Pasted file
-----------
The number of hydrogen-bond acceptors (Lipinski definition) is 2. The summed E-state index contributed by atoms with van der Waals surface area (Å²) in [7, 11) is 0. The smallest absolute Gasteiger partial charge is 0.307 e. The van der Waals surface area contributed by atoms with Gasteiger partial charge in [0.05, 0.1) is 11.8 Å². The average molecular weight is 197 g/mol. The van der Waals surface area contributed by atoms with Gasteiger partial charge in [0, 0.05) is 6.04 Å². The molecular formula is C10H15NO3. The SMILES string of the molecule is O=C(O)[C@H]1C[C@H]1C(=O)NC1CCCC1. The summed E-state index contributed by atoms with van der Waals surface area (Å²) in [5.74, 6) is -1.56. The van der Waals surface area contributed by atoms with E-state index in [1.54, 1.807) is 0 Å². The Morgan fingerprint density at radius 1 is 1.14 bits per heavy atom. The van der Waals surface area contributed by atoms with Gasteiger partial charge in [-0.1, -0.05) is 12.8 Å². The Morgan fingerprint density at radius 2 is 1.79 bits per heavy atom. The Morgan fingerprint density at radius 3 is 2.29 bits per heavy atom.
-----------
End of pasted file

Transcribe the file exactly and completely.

The number of hydrogen-bond acceptors (Lipinski definition) is 2. The summed E-state index contributed by atoms with van der Waals surface area (Å²) in [7, 11) is 0. The smallest absolute Gasteiger partial charge is 0.307 e. The van der Waals surface area contributed by atoms with Gasteiger partial charge in [0.05, 0.1) is 11.8 Å². The average molecular weight is 197 g/mol. The van der Waals surface area contributed by atoms with Gasteiger partial charge in [0, 0.05) is 6.04 Å². The molecular formula is C10H15NO3. The SMILES string of the molecule is O=C(O)[C@H]1C[C@H]1C(=O)NC1CCCC1. The summed E-state index contributed by atoms with van der Waals surface area (Å²) in [5.74, 6) is -1.56. The van der Waals surface area contributed by atoms with E-state index in [1.54, 1.807) is 0 Å². The Morgan fingerprint density at radius 1 is 1.14 bits per heavy atom. The van der Waals surface area contributed by atoms with Gasteiger partial charge in [-0.1, -0.05) is 12.8 Å². The Morgan fingerprint density at radius 2 is 1.79 bits per heavy atom. The Morgan fingerprint density at radius 3 is 2.29 bits per heavy atom.